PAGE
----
Study: Consumers open to biotech

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In Europe, the biotechnology industry has generated the kind of fear and loathing often reserved for Coca-Cola Co. or McDonald's Corp. Consumers have decried genetically engineered foods and mounted widespread opposition.

Similar antipathy among activist groups recently has taken root in the U.S. But a consumer attitude study by McCann-Erickson Worldwide, New York, has determined the public image battle for biotech companies isn't lost yet.

In the study, the agency's McCann Pulse research division concludes that consumers around the globe are actually receptive to biotechnology and its benefits. And with perceptions still in the formative stages, marketers have an opportunity to diffuse the "good vs. evil" aspect and define the concept on their terms.

Key to giving biotech a positive spin is providing consumers with information via product packaging and Web sites, emphasizing the benefits of the products and attaching a human face to the marketing, the survey showed.


"The No. 1 implication for a marketer is to trust the consumer and try to disclose as much useful information as possible," said Joseph Plummer, exec VP-director of strategy on global brands at McCann. "Always stress the benefit. If you don't, consumers are going to assume the worst."

The study, done in 33 countries among about 500 people, found consumers generally approve of technology they can hold in their hands, such as cell phones, laptops or remote controls. But biotechnology is another matter.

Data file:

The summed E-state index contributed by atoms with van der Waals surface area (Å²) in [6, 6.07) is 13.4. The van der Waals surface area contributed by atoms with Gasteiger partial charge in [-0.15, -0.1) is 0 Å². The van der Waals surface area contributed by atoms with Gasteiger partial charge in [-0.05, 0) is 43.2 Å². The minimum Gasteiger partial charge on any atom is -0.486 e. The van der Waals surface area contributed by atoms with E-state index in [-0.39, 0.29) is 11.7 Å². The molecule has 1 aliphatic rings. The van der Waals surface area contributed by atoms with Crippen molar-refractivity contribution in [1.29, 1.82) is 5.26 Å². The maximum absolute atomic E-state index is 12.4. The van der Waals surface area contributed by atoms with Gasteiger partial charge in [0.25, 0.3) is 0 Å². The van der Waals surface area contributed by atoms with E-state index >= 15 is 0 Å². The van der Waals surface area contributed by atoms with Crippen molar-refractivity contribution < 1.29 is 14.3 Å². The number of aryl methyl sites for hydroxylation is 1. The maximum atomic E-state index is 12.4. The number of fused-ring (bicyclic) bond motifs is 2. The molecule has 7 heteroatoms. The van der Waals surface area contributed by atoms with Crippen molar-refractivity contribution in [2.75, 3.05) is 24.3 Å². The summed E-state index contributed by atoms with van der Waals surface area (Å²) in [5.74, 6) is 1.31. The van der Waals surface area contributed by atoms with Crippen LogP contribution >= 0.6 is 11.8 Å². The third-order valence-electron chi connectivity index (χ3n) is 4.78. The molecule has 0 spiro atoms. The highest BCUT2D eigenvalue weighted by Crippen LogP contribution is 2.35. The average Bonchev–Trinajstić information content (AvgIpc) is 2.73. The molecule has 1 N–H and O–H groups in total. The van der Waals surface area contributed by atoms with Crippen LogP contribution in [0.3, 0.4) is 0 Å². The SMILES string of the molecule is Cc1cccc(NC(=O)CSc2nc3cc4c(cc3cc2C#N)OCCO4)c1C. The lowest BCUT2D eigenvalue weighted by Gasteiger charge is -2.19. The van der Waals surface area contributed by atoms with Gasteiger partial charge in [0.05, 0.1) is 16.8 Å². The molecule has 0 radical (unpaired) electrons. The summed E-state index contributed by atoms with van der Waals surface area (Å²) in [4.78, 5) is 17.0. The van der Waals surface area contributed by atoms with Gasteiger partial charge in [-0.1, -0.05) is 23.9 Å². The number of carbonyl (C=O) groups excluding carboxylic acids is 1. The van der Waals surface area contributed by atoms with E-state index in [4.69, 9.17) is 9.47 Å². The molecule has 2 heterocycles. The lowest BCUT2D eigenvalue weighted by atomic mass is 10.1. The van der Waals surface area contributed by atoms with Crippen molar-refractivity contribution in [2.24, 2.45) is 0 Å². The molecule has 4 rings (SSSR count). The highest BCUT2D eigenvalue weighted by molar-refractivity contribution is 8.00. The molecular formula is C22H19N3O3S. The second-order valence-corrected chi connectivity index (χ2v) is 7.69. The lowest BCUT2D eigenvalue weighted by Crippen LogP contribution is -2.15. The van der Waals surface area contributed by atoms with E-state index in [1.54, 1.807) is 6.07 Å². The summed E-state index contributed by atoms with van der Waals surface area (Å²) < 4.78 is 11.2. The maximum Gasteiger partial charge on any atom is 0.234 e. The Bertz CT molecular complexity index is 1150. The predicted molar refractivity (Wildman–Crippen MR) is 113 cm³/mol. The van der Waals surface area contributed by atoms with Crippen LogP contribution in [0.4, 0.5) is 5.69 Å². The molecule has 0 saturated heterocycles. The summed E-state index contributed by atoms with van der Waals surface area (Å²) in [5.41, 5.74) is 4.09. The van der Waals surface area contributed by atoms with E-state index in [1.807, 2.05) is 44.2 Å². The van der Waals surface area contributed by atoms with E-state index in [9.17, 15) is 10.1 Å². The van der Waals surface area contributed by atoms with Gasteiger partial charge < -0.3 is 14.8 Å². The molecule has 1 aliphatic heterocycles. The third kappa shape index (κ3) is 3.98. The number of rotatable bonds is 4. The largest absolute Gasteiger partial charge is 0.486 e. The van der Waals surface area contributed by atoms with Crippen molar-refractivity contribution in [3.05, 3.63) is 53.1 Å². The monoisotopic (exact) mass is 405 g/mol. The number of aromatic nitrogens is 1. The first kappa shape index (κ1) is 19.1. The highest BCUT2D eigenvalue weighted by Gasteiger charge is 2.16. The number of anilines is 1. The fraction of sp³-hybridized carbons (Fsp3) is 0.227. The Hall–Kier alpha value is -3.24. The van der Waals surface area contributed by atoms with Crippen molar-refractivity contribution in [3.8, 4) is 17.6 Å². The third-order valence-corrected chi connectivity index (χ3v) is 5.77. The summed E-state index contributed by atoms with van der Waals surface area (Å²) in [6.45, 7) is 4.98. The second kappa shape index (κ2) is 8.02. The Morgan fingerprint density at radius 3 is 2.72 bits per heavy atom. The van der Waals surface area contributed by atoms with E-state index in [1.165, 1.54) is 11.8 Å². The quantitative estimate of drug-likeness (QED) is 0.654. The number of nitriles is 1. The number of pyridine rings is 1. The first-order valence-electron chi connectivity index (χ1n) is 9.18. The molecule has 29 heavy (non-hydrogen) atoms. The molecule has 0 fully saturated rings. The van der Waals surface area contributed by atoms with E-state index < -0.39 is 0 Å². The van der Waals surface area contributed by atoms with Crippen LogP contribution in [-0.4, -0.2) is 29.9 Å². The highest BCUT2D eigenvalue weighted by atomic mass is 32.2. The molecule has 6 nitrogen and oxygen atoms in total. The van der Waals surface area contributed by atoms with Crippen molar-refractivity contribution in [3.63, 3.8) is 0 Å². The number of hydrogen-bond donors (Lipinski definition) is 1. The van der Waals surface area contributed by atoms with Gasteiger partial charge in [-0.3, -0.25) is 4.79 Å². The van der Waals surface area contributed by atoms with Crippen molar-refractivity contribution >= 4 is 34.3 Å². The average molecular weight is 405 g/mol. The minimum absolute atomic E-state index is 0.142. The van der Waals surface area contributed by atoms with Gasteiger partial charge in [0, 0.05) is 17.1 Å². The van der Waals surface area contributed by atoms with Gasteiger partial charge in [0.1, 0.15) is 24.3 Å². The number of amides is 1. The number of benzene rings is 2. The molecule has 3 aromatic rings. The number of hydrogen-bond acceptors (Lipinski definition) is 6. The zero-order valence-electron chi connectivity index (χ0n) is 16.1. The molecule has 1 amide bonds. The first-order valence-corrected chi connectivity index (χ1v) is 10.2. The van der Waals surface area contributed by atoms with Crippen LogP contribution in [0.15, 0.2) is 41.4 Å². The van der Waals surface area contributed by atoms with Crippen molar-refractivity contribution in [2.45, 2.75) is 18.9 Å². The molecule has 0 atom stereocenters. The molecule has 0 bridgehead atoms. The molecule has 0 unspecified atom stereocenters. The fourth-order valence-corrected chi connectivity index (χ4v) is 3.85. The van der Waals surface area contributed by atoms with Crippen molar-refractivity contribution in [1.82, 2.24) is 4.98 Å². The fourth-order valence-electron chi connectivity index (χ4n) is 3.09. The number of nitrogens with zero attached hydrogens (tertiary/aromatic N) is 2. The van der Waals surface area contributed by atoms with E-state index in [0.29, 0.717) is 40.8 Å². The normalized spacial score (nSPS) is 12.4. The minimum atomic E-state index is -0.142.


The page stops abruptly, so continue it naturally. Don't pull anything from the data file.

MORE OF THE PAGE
Consumers have considerable worry that genetic engineering is tampering with Mother Nature and is unregulated with no checks and balances, Mr. Plummer said.

Consumer fear of genetically altered food has stirred tensions in Europe to the point of hysteria. But the issue appears to be rising across the pond, with members of Greenpeace recently protesting Kellogg Co.'s use of genetically altered foods at company headquarters.


A lot is riding on future consumer perception of the biotech industry. So as new foods and drugs are developed -- the next wave is expected to include food with a higher nutrition value and drugs with more disease prevention abilities -- companies will surely turn to advertising to sell more products and recoup their investments.

But marketers may have the disadvantage of trying to promote a difficult-to-comprehend concept. The McCann study found no common definitions or language on the subject.

"It doesn't make for crisp, clear education, but it's important that the credibility and goodwill of people at the controls is understood," said a spokeswoman for the Biotechnology Industry Organization, a trade group.

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